I love to eat. I can eat anything, but to say I enjoy it all would be lying. So, if I have a chance, I get some recommendations for delicious foods in the area we’re visiting. I research:

The restaurants. My favorite sources are the blogs of foodies and the Chowhound message boards – though that latter one tends to skew to fancy/expensive restaurants, so I check prices first. I also like getting recommendations from friends: in Singapore, the crab in sauce we ate at the Long Beach Seafood Restaurant was as good as my friend (another B) described. I leave room for us to discover unique places ourselves, but it’s nice to have a meal that I’m already looking forward to.

The foods. It’s nice to know the regional or local specialties we should try – regardless of restaurant. This can be a unique liquor or a type of local BBQ. Here are the results of my efforts in Korea, Cambodia, and Singapore, for example.

What I DON’T Look Up

Based on the above list, you might wonder if there is anything left that I don’t research. Don’t worry! There is:

Transit systems. If we’re getting in to a new country or city very late or very early, I look up whether the subway is still running, or how much a cab costs. Otherwise, I don’t do too much research in advance. All subway or train stations have maps of their lines, and many will even give you a copy to take with you. And because we have internet and Google Maps, there’s a lot we can figure out on-the-spot as we go.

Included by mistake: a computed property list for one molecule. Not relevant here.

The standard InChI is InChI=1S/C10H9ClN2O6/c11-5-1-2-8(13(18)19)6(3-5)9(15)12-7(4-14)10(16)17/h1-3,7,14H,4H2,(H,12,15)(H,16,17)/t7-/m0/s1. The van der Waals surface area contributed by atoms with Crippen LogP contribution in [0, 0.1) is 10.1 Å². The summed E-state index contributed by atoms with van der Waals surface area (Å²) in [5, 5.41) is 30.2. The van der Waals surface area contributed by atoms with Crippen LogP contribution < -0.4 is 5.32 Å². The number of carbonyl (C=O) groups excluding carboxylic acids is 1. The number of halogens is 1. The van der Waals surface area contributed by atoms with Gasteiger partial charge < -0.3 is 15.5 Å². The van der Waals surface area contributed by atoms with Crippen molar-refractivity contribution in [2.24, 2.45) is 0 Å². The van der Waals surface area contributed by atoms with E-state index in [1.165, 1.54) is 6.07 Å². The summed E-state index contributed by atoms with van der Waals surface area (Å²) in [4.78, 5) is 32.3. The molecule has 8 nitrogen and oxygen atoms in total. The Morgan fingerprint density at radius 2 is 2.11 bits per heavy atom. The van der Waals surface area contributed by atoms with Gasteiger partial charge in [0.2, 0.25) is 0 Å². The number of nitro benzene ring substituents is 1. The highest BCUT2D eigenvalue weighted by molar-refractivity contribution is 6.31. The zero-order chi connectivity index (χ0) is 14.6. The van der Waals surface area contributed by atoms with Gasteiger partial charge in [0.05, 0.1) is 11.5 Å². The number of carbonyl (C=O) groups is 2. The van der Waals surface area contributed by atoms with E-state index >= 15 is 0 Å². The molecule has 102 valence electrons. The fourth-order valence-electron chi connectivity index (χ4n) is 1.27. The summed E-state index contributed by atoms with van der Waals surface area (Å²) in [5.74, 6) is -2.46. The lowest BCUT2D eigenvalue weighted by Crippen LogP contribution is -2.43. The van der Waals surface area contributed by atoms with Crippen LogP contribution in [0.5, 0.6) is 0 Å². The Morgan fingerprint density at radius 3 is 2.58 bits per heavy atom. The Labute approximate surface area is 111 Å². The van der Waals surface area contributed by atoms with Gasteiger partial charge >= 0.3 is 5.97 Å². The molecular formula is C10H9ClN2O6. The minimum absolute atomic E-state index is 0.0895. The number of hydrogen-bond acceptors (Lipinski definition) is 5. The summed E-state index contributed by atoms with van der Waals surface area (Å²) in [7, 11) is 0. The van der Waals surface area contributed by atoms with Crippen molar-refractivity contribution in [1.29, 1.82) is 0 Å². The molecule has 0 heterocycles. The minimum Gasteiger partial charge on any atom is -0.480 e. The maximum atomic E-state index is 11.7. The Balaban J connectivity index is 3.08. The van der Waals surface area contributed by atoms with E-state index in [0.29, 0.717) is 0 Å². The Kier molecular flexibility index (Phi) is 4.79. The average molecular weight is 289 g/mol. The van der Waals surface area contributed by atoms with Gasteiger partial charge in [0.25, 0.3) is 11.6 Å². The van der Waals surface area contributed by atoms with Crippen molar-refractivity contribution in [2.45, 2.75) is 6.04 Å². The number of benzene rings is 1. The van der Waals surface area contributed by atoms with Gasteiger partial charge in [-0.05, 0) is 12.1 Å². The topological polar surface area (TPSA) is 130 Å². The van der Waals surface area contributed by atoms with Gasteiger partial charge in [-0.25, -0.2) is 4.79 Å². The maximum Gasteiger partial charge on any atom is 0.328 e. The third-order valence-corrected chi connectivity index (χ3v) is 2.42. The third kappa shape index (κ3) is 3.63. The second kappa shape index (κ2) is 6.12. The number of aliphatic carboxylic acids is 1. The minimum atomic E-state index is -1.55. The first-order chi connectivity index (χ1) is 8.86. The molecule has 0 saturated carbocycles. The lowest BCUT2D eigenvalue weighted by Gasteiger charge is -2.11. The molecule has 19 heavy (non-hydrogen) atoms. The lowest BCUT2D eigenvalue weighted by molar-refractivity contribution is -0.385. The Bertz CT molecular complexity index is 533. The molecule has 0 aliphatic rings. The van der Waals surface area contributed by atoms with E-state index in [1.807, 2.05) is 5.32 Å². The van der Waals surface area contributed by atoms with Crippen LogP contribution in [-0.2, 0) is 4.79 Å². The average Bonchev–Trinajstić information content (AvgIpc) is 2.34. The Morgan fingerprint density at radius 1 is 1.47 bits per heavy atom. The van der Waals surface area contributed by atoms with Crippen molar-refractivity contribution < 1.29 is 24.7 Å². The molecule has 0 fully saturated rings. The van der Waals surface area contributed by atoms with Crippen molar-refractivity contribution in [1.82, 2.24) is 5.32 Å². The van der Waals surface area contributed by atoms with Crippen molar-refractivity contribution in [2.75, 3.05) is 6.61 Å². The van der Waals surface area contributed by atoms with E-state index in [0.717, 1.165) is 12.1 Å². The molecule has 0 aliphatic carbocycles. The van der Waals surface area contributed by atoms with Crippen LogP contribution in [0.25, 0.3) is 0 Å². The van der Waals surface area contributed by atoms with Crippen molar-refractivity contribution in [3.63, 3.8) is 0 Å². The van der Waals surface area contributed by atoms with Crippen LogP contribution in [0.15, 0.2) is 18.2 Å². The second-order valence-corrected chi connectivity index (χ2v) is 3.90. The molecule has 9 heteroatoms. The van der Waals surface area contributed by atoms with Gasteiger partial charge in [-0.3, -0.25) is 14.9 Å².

The city history. should look up information about how a history came to be, or its role in various wars, but I am all researched out by this point. So, we rely on the city museums to tell us about these things. It’s an imperfect system, but we’re usually more interested in the culture, the food, and the people of a city, so we focus there.

The products. Sometimes, just finding a grocery store is hard, because Google Maps doesn’t work well, and we don’t know the names of the local chains. Moreover, once you get there, if the products have non-Latin characters (like Japanese), you’re pretty much guessing which one is yogurt versus jello or pudding or sour cream. I’m not sure how I would even research that in any reasonable amount of time.


So, there you have it: why travel planning is so time-consuming. In each city we visit, I’m researching the next city while also seeing the city we’re in and working part time and doing chores. Perhaps that makes it clearer why I don’t consider our trip to be a vacation. I think living in one place would be much more restful.